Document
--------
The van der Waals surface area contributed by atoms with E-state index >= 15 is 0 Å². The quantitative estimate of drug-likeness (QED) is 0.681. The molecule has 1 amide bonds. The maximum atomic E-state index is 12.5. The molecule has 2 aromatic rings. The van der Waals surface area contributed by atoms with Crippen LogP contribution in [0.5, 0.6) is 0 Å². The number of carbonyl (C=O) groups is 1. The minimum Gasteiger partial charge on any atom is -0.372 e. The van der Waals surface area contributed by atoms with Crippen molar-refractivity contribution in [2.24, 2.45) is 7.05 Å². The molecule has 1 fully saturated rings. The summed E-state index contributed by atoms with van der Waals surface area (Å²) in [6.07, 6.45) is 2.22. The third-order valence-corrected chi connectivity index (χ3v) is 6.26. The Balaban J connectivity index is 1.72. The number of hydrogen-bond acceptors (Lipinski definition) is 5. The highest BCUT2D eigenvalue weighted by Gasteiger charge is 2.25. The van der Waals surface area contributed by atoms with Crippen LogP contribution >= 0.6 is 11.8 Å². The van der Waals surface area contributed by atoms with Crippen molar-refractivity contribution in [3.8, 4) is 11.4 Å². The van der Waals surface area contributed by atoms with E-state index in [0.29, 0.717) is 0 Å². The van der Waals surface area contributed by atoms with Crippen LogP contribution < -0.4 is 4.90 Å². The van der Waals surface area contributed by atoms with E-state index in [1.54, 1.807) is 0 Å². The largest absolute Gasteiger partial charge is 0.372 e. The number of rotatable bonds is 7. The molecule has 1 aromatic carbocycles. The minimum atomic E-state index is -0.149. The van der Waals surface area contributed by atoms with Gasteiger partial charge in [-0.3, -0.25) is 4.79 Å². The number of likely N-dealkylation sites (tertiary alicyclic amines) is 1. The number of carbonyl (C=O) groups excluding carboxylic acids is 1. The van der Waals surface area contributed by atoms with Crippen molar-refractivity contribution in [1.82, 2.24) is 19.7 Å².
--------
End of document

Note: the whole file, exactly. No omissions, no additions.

The van der Waals surface area contributed by atoms with E-state index >= 15 is 0 Å². The quantitative estimate of drug-likeness (QED) is 0.681. The molecule has 1 amide bonds. The maximum atomic E-state index is 12.5. The molecule has 2 aromatic rings. The van der Waals surface area contributed by atoms with Crippen LogP contribution in [0.5, 0.6) is 0 Å². The number of carbonyl (C=O) groups is 1. The minimum Gasteiger partial charge on any atom is -0.372 e. The van der Waals surface area contributed by atoms with Crippen molar-refractivity contribution in [2.24, 2.45) is 7.05 Å². The molecule has 1 fully saturated rings. The summed E-state index contributed by atoms with van der Waals surface area (Å²) in [6.07, 6.45) is 2.22. The third-order valence-corrected chi connectivity index (χ3v) is 6.26. The Balaban J connectivity index is 1.72. The number of hydrogen-bond acceptors (Lipinski definition) is 5. The highest BCUT2D eigenvalue weighted by Gasteiger charge is 2.25. The van der Waals surface area contributed by atoms with Crippen LogP contribution >= 0.6 is 11.8 Å². The van der Waals surface area contributed by atoms with Crippen molar-refractivity contribution in [3.8, 4) is 11.4 Å². The van der Waals surface area contributed by atoms with E-state index in [0.29, 0.717) is 0 Å². The van der Waals surface area contributed by atoms with Crippen LogP contribution < -0.4 is 4.90 Å². The van der Waals surface area contributed by atoms with E-state index in [1.54, 1.807) is 0 Å². The largest absolute Gasteiger partial charge is 0.372 e. The number of rotatable bonds is 7. The molecule has 1 aromatic carbocycles. The minimum atomic E-state index is -0.149. The van der Waals surface area contributed by atoms with Gasteiger partial charge in [-0.3, -0.25) is 4.79 Å². The number of likely N-dealkylation sites (tertiary alicyclic amines) is 1. The number of carbonyl (C=O) groups excluding carboxylic acids is 1. The van der Waals surface area contributed by atoms with Crippen molar-refractivity contribution in [1.82, 2.24) is 19.7 Å².